Most people are aware of the fact that the bean that chocolate is made from grows on trees, but beyond that, the process is kind of a mystery. It’s like elves get a hold of it, and do magical things inside a tree, and then it’s yummy and delicious! The whole middle part is kind of fuzzy. In order to understand the whole process though, it’s important to have a clear picture of the very beginning. I’d like to try to help with that.
First of all, when you think of something growing from a tree, you think of an apple or an orange–something growing from the branches or limbs of the tree. Cacao beans grow inside pods that actually grow up and down the trunk of the tree, so it’s very unique and distinctive. There are are actually three different types of cacao beans that come from three different species of cacao tree.
Forastero, which is Spanish for “foreigner,” is believed to have originated around the Amazon Basin. It is the heartiest and most common type of cacao tree, and produces the majority of chocolate in the world–more than 80%. The beans have a naturally occurring slight bitterness to them.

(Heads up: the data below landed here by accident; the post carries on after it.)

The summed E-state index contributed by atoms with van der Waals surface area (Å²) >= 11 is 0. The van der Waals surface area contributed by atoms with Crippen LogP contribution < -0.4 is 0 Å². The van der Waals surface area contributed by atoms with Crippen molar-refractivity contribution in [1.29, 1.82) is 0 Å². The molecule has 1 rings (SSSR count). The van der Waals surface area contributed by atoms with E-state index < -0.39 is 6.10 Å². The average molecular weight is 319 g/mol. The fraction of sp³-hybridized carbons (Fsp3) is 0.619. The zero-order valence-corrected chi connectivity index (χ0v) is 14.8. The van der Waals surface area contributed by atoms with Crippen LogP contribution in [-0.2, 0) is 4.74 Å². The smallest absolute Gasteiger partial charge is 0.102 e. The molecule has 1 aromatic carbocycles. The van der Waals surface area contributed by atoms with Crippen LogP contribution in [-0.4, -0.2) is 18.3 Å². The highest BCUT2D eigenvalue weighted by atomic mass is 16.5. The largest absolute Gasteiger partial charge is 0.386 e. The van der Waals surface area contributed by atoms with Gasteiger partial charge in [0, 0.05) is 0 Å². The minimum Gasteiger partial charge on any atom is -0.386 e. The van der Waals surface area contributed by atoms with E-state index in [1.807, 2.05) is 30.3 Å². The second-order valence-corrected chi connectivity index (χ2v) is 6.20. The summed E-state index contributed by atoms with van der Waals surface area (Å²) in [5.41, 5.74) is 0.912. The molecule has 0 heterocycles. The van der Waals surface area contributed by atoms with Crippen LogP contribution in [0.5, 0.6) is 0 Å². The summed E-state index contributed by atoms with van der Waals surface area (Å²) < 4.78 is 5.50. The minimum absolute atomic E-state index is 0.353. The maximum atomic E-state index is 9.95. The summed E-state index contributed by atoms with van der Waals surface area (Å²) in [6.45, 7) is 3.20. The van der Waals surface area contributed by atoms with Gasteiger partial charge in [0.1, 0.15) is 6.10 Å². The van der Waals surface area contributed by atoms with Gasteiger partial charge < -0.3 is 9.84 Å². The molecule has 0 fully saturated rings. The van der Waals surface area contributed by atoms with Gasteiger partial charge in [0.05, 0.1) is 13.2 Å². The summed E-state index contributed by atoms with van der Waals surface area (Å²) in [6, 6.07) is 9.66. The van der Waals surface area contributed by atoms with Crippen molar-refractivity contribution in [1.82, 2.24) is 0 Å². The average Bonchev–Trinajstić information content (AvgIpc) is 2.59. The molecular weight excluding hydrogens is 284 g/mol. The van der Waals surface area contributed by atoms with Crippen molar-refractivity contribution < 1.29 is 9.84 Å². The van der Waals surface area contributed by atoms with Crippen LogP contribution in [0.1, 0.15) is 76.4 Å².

Criollo, which is Spanish for native, and most likely came from Central America. The criollo tree is the most sensitive of the three types, as it is susceptible to disease, making it difficult to grow. As a result, criollo only accounts for about 5% of the world’s chocolate supply, making it more expensive. Criollo beans contain a high percentage of cocoa butter, and is considered to be of extremely high quality.
Trinitario, or “of Trinidad,” is a a hybrid strain of the two other types, combing their better respective qualities of heartiness and flavor. It is said that the species was created in 1727 when a natural disaster killed the majority of criollo trees in Trinidad. Those that remained were cross-pollinated with the South American seed forastero trees that were planted to replace them. Trinitario makes up 10-15% of the world’s cocoa, and is said to have naturally occurring fruit notes.